Fortunately, everything else was much better. House kimchi was good - only mildly spicy and mildly fermented, but crunchy and colourful and presented in a little metal lidded jar. I'm told that it's normal in Korea to be offered a selection of kimchi in restaurants so diners can choose between different levels of fermentation and heat; it would be nice to have that option somewhere here too. Maybe one day. That next to the kimchi is pa jeon, spring onion & seafood pancakes, soft and satisfying and greaseless.
Our favourite dish was kimchi bokeum bab, described as "bacon paella" (what's not to like) with a fried egg on top. It was rich and salty while not being too heavy, and a decent amount of it for £7.50. The house fried chicken was also a good example of East Asian comfort food, although they could have done with taking more care on the butchery - I found a few bits of chicken bone marrow and gristle, which wasn't particularly fun.
But, at £20 a head for a whole lot of food, most of which was pretty good, we didn't leave hungry or disappointed. Sure, I have a strong feeling this isn't the best that the Korean peninsula has to offer, but it's early days, not just for On The Bab but for Korean food in London generally. One day someone will do for this cuisine what Gymkhana has done for Indian, or Hawksmoor did for the American steakhouse. In the meantime, you can do worse than pop in for a kimchi, cheese & egg omelette and a beer at On The Bab. It could be your monthly treat.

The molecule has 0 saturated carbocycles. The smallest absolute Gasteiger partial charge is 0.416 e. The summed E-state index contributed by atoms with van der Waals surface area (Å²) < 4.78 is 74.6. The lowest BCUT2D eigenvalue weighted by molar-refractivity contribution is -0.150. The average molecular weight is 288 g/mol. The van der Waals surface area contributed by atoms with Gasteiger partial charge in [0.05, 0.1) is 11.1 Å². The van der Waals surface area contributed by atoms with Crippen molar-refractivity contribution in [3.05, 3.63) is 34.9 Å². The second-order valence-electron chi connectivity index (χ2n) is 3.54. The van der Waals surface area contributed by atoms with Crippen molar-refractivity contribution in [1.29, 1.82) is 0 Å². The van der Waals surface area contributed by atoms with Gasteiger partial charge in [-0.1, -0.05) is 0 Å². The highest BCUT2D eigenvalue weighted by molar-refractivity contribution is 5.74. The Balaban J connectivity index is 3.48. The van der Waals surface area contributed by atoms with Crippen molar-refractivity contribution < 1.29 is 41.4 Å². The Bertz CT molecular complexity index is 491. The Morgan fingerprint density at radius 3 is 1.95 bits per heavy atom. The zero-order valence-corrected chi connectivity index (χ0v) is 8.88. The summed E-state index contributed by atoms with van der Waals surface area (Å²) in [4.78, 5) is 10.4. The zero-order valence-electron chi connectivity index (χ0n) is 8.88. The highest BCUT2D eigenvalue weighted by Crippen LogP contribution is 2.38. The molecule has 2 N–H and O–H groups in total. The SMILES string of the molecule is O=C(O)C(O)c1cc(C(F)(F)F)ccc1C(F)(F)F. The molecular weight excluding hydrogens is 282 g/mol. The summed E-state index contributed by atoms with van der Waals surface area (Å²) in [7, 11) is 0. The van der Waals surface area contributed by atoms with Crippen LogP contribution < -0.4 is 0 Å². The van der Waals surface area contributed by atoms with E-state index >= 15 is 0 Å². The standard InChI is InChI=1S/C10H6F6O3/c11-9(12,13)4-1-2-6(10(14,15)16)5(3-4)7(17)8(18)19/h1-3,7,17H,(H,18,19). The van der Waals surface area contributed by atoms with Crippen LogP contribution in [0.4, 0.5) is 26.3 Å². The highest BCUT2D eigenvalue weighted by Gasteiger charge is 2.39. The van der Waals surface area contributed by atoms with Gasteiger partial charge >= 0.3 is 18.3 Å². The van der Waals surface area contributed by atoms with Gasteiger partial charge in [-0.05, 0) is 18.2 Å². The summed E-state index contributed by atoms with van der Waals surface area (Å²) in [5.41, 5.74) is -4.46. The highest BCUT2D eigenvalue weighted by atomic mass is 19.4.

Thursday, 16 January 2014
There's a new restaurant opened on Shoreditch High Street. It's not selling "dirty" anything, it's not a pop-up and they aren't committing any crimes against chicken, so for these things alone we should be grateful. It's the second restaurant from Peruvian chef Martin Morales, whose first spot in Soho I quite enjoyed, and although I'm afraid it suffered slightly in comparison when Lima opened a few months later, he still deserves full marks for steering clear of bandwagons and doing his own thing while so many others are falling over themselves to just be another comfort food cash-in. Ceviche was - still is - a quirky, interesting little place that introduces Londoners to the delights of Pisco Sours and Tiger's Milk and its success was well deserved.
Andina is largely more of the same, although perhaps with a more Shoreditch-y focus on the lighter side of things (salads, ceviche, smoothies, quinoa... lots of quinoa) than the meat-loving Soho crowds were after. The weekend brunch menu we tried had "breakfast" and "eggs" sections, with a number of starter-sized things under the heading "street" alongside the important ceviches. Three of us got to try quite a range of dishes, none of them being overfacingly large, although it should be pointed out that with many "small plates" menus, the bill has a tendency to creep north of comfortable once it's all added up.
Star of the show were, as you might have expected, the ceviches. We tried two; the Sato with trout and pecan nuts, sharp and refreshing and with plenty of juicy fish; and the Siwichi, seabass with sweet half-spheres of goldenberry (physalis) and raw onion. You can't really go wrong with ceviche here or in Soho, it's Morales' strongest suit and quite rightly so.
Tamalito was a kind of mini quinoa tamale stuffed with cheese and was a nice bit of filler, if a bit teeny for the asking price of £5.50. Prawn chupe was more generous in spirit and flavour, containing more quinoa, nice big juicy prawns and with a good, strong seafood kick.